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RESEARCH ARTICLE
Year : 2018  |  Volume : 3  |  Issue : 3  |  Page : 112-119

The effect of moxibustion on brain functional connectivity and effective brain networks in patients with amnestic mild cognitive impairment: study protocol for a randomized controlled trial and preliminary results


Shenzhen Baoan People’s Hospital, Shenzhen, Guangdong Province, China

Correspondence Address:
Shang-Jie Chen
Shenzhen Baoan People’s Hospital, Shenzhen, Guangdong Province
China
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Source of Support: This study was supported by the Science and Technology Research Project of Shenzhen, No. JCYJ20150402152005642 and the Science and Technology Research Project of Guangdong Province, No. 2016A020215202., Conflict of Interest: None


DOI: 10.4103/2542-3932.238437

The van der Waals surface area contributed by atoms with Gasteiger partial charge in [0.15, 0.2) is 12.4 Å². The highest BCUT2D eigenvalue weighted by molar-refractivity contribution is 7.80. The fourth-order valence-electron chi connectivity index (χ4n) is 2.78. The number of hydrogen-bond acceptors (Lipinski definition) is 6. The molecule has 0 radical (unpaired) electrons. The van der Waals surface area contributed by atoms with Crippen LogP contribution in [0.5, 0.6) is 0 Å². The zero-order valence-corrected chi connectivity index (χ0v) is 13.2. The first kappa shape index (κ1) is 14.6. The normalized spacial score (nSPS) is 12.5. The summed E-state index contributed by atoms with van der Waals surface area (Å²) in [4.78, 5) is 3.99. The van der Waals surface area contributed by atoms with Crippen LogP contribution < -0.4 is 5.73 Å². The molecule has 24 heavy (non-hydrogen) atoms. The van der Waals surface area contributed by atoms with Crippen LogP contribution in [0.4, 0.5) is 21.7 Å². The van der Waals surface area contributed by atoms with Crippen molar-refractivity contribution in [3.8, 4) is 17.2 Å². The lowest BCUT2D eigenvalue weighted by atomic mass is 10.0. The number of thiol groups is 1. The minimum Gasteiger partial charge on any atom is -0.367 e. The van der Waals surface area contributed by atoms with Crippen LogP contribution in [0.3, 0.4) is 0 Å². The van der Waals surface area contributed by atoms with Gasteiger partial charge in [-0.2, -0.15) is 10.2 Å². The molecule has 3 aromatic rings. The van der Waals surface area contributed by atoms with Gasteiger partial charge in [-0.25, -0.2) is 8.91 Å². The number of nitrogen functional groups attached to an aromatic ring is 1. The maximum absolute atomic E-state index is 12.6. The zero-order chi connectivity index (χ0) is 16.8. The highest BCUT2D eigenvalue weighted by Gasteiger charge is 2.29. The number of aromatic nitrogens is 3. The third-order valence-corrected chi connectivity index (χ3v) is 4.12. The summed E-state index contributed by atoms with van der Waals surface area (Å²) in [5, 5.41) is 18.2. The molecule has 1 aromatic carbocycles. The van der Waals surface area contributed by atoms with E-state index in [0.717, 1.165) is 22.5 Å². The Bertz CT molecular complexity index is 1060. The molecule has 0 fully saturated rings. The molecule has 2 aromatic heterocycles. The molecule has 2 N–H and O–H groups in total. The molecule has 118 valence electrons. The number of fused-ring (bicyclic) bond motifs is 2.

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Background and objectives: Mild cognitive impairment (MCI) is an intermediate state between normal aging and dementia, and can be divided into amnestic and non-amnestic types. Patients with amnestic MCI present with memory impairments that are often considered as the early manifestation of Alzheimer’s disease. Patients with amnestic MCI are more likely to progress to Alzheimer’s disease than patients with non-amnestic MCI. The U.S. Food and Drug Administration has not yet approved any drug that can treat amnestic MCI. Moxibustion is a common noninvasive traditional oriental intervention, which uses mainly the heat generated by burning herbal preparations containing moxa and mugwort (Artemisia vulgaris) to simulate acupoints for alleviating the symptoms. To date, many clinical studies have investigated the clinical use of moxibustion to improve memory impairments of Alzheimer’s disease, but these have failed to make a distinction between amnestic and non-amnestic MCI. Therefore, this trial has been designed to assess the effectiveness of moxibustion on amnestic MCI using the Montreal Cognitive Assessment Scale. We will also assess the safety of moxibustion in healthy controls, and analyze the variation of brain functional connectivity and effective brain networks in patients with amnestic MCI undergoing moxibustion using function magnetic resonance imaging. Design: This is a prospective, single-center, randomized controlled clinical trial. Methods: This study will enroll 64 patients with amnestic MCI and 48 healthy controls at Baoan People’s Hospital, Shenzhen, China. The first 64 recruited patients with amnestic MCI will be randomly divided into moxibustion, placebo moxibustion, drug, and control groups (n = 16 per group). In the moxibustion group, patients will be given moxa-wool moxibustion for 12 consecutive weeks. The placebo moxibustion group will receive placebo moxibustion on the same acupoints. Patients in the drug group will be given oral administration of donepezil hydrochloride tablets, 5 mg daily, for 12 consecutive weeks. The control group will receive no intervention. Forty-eight healthy controls will also be randomly assigned into moxibustion, placebo moxibustion, and control groups (n = 16 per group). Interventions will be the same as those received by the patients with amnestic MCI. Evaluators will be blind to group allocation. Outcome measures and preliminary results: The primary outcome measure will be the improvement in cognitive function 12 months after treatment. Secondary outcome measures will be the scores on the Montreal Cognitive Assessment Scale, Clinical Dementia Rating Scale, Mini-Mental State Examination Scale, and Activity of Daily Living Scale before treatment, after 12 weeks of treatment, and 6 months after the end of treatment, as well as brain function analysis before treatment and after 12 weeks of treatment and adverse events during treatment and follow-up. A correlation analysis between cognitive function scores and brain function results will be performed. Results of our preliminary study involving 60 patients with amnestic MCI who experienced moxibustion or received no treatment showed that moxibustion on acupoints significantly improved cognitive ability and quality of sleep in patients relative to the baseline and compared with the control group. Moreover, the scores on attention and delayed recall in the moxibustion group after treatment were significantly higher than those at base line. In the control group the scores on visual space, execution, and delayed recall were significantly lower than those at baseline. These findings indicate that moxibustion improves patient’s attention and delayed recall. If not, visual space, execution, and delayed recall in MCI patients tend to be declined over time. No obvious adverse responses to moxibustion treatment occurred in the preliminary study. Discussion: This proposed trial has the potential to uncover that moxibustion will enhance cognitive-related brain function connections and effector brain networks, which is not yet known. If moxibustion is shown to be an effective and safe treatment strategy in patients with amnestic MCI, then this may pave the way for use of this treatment in clinic amnestic MCI. Ethics and dissemination: This study was approved by the Medical Ethics Committee of the Chinese Clinical Trial Registry (approval No. ChiECRCT-2017018) in October 2016, and registered on April 2017. The study was designed in June 2016. Patient recruitment was initialized in October 2016. Data analysis will be completed in December 2019. Results will be disseminated through publication in a peer-reviewed journal. Protocol version: 1.0. Trial registration: This trial was registered with the Chinese Clinical Trial Registry (registration number: ChiCTR-POC-17011162).


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